Nick singing with “Audrey II” in “Little Shop of Horrors” in 2008.

He is twenty-one years old now. He lives at home. He wishes he did not live at home, but until just the other day, his employment record has been spotty at best. There have been many times where conflicts primarily over our house rules and his opinions of those rules have led to massive outbursts on his part. He has been working on this. Recently, he has been working on his music. It seems to be coming along quite well. Yesterday, I told him about this blog post I was writing and asked him how he felt about his episodes of emotional intensity and what he has been doing to cope when he feels an outburst coming on.

In some ways, he embraces his intensities and sensitivities. He thinks it’s necessary for his growth as an artist to feel things fully. He acknowledges that sometimes it can get in the way of making clear headed decisions.  Playing music allows him to get it out. He has been experimenting with guided meditation. He highly recommends it as it has a calming effect on his mind and body. It fills him with positive focused energy and he can feel it strengthens him and help him to gain control over his intense emotions and use it positively to gain control over his environment.

He summed it up by saying that his emotional intensities have allowed him as much happiness as they have sorrow.

Promotional Poster of Nick singing at Flour Fusion

Keep Calm and…

I have found the secret to dealing with the emotional intensities of my children, while attempting to deal with my own emotional intensities. Remain calm. There it is, folks! Problem solved. You are welcome! Stop laughing. Stop throwing things too!  Okay, I admit, this was probably not a big secret to you. I also admit, that it is way, way, way, way, way the heck easier said than done.

I continue to struggle with this, but I have noticed that dealings with my daughter and my son continue to improve the more I practice. By “practice” I actually mean “rehearse.” My husband and I will actually have rehearsals Much like King Fergus and Queen Elinor do in Pixar’s “Brave.”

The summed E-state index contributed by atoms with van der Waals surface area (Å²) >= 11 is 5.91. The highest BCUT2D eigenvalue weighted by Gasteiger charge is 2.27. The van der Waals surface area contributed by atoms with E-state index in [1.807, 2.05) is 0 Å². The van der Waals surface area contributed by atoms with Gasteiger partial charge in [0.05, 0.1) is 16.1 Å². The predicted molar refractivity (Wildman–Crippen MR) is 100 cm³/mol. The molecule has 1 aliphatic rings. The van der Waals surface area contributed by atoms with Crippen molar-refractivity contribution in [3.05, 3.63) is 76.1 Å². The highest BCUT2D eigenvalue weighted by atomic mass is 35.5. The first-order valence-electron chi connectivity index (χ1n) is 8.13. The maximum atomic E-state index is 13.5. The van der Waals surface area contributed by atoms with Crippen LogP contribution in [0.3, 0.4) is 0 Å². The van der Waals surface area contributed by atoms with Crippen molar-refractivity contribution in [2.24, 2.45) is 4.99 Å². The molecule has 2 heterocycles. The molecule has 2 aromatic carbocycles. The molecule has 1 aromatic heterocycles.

Odds  tend to be more in favor of our kids overreacting to being told to get their chores done, or even being asked if their chores or homework has been done, or having the answer “no” to a request, so we prepare ourselves. My husband is better at this than I am. I have a tendency to physically feel the negative energy created by their responses and my body translates that as pain. It can get to the point where I just want to curl up and take a nap instead of dealing with things. Sometimes I take that nap. Sometimes I forget my resolve and let myself get drawn in to my own emotional overreaction. But lately, I’ve been taking the advice from the old British WWII poster that has become a popular meme in the last couple of years:

I acknowledge that when one is on their Very Last Nerve, this advice can feel trite, perhaps even to the point of feeling the need to slap the advice giver. No? Okay, it’s just me, then. There is no such thing as a cure-all that completely eradicates overly intense outbursts. What I have noticed is that sometimes when I have managed to remain calm during someone else’s outburst, sometimes they manage to calm down on their own a little quicker. Even if they don’t, at least we don’t have two people allowing the negative effects of their emotional intensities to get the best of them.

Keep Calm and Practice On!

Surviving Sudden Changes